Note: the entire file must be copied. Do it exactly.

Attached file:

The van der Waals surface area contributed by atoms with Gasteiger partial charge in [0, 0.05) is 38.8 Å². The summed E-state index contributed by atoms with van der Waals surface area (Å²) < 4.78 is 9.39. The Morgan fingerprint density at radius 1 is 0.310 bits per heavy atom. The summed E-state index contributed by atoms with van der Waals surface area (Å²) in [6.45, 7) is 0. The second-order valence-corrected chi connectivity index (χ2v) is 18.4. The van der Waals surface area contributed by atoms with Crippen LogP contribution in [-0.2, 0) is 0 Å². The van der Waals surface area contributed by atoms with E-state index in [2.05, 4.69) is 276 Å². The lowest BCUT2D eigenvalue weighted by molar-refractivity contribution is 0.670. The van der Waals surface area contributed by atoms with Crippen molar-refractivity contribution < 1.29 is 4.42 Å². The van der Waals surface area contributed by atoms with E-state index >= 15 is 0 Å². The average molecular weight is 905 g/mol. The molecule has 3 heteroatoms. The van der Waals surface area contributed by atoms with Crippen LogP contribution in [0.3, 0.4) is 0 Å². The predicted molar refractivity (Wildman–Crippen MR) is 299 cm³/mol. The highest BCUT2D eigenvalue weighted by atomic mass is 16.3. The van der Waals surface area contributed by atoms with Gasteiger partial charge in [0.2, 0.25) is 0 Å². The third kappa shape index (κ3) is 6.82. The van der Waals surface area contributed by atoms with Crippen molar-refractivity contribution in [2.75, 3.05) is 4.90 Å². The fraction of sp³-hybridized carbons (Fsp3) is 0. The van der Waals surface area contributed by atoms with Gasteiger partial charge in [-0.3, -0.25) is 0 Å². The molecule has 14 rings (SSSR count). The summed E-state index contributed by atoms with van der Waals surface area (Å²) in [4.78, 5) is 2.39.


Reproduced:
The van der Waals surface area contributed by atoms with Gasteiger partial charge in [0, 0.05) is 38.8 Å². The summed E-state index contributed by atoms with van der Waals surface area (Å²) < 4.78 is 9.39. The Morgan fingerprint density at radius 1 is 0.310 bits per heavy atom. The summed E-state index contributed by atoms with van der Waals surface area (Å²) in [6.45, 7) is 0. The second-order valence-corrected chi connectivity index (χ2v) is 18.4. The van der Waals surface area contributed by atoms with Crippen LogP contribution in [-0.2, 0) is 0 Å². The van der Waals surface area contributed by atoms with E-state index in [2.05, 4.69) is 276 Å². The lowest BCUT2D eigenvalue weighted by molar-refractivity contribution is 0.670. The van der Waals surface area contributed by atoms with Crippen molar-refractivity contribution < 1.29 is 4.42 Å². The van der Waals surface area contributed by atoms with E-state index >= 15 is 0 Å². The average molecular weight is 905 g/mol. The molecule has 3 heteroatoms. The van der Waals surface area contributed by atoms with Crippen LogP contribution in [0.3, 0.4) is 0 Å². The predicted molar refractivity (Wildman–Crippen MR) is 299 cm³/mol. The highest BCUT2D eigenvalue weighted by atomic mass is 16.3. The van der Waals surface area contributed by atoms with Gasteiger partial charge in [0.2, 0.25) is 0 Å². The third kappa shape index (κ3) is 6.82. The van der Waals surface area contributed by atoms with Crippen molar-refractivity contribution in [2.75, 3.05) is 4.90 Å². The fraction of sp³-hybridized carbons (Fsp3) is 0. The van der Waals surface area contributed by atoms with Gasteiger partial charge in [-0.3, -0.25) is 0 Å². The molecule has 14 rings (SSSR count). The summed E-state index contributed by atoms with van der Waals surface area (Å²) in [4.78, 5) is 2.39.